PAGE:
Carole Nicolaides

Article Summary:

An introduction to knowledge management, and how you can start your own initiative.

Starting a Knowledge Management Initiative

Everybody is talking about knowledge management today – but do you understand the term when you hear it for the first time? Knowledge Management, Information Management – they both basically relate to making sure that you get a grip on your organizational knowledge. So what exactly is knowledge management and how can you manage knowledge after all?

Knowledge is not easy to describe – after all what I know may simply mean nothing to you. In organizational settings, knowledge is equal to the intellectual capital; your people’s knowledge – what they know, your intellectual properties, etc. If you don’t have a good knowledge management system in place, your best investment is walking out the door! Knowledge is not about having the brightest brains in your company, it’s about leveraging them correctly. It is simply about putting to use what your people know and getting them to share what they know.

Many argue that this management theory is something new, yet through the research I’ve done, I believe knowledge management always existed in some form or another- it just didn’t have a formal name. Knowledge Management was formally born the last decade because of the need to managing the lost knowledge of the workers who lost their job or left the company. Anytime there is turnover, regardless of the reason, it leaves a hole. This is why corporations struggle while trying to fill a job opening. When the employee left, so did the knowledge.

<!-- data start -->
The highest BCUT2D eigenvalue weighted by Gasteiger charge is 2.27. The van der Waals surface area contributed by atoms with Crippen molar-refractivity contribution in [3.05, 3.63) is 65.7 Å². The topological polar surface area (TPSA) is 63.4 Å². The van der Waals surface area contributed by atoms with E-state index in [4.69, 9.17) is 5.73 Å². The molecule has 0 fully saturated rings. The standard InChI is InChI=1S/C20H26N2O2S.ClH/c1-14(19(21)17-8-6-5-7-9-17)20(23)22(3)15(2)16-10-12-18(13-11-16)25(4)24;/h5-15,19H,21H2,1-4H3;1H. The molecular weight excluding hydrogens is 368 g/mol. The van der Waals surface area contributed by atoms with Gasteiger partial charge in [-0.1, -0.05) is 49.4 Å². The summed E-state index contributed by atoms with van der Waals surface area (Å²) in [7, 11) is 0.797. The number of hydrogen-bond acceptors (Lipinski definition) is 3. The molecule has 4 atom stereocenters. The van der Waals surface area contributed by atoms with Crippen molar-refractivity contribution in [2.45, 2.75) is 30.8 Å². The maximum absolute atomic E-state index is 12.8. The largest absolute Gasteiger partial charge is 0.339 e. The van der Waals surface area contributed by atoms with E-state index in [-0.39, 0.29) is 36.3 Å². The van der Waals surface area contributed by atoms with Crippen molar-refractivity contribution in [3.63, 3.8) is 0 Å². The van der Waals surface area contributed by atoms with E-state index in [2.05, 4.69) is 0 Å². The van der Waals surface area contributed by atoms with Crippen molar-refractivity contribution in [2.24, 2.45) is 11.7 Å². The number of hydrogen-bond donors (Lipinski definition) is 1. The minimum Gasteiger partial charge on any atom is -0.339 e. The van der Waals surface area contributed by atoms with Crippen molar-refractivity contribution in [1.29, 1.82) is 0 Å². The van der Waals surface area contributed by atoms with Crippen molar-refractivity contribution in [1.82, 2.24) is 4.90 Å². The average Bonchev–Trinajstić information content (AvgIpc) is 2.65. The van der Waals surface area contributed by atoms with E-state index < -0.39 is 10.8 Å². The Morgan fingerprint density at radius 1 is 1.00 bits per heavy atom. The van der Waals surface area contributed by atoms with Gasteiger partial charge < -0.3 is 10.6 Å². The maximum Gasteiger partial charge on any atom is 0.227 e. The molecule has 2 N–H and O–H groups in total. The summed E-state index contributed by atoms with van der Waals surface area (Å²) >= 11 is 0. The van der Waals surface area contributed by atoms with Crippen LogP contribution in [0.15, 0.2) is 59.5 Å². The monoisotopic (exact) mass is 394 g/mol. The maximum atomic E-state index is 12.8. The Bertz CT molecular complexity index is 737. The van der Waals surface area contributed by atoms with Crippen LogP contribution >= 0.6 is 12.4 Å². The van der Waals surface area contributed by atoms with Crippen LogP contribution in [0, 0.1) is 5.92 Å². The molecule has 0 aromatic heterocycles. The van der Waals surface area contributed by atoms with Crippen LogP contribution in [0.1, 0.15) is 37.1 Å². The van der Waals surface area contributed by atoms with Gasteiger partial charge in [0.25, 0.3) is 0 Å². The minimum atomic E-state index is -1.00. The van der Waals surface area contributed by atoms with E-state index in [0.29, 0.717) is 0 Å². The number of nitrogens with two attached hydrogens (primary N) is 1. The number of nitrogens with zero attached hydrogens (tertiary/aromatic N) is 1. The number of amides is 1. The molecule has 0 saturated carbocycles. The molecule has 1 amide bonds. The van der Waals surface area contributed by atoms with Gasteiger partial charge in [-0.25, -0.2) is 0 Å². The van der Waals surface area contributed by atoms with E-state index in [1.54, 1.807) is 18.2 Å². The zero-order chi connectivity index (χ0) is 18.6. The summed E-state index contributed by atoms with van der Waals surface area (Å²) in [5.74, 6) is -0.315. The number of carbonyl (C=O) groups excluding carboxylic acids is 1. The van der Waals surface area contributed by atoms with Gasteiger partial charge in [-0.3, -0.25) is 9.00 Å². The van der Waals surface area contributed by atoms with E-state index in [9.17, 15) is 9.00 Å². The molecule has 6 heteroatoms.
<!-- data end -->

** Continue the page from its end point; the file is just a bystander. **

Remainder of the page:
Effective Knowledge Management (KM) is empowerment for the intelligent organization. Imagine being able to collectively share the intellect and the experiences of all your working people. It gives you the advantage of addressing your competition on the basis of what they know- simply it gives you a new strategic advantage.

When you have an organization where you are able to reuse customer solutions, when you are able to utilize knowledge for daily operations, integrate knowledge from other knowledge workers to your own – all this will enable you to be more competitive.

Many companies have spent millions of dollars in initiating a KM project with no success. IT managers were surveyed by Information Week Research in April 1999. This is what Information Week said about the IT managers, ” all of them had initiated some kind of knowledge management initiative, yet only 36% had some formal policies in place for sharing knowledge assets.” Most of them felt that they were losing more than half of their intellectual capital.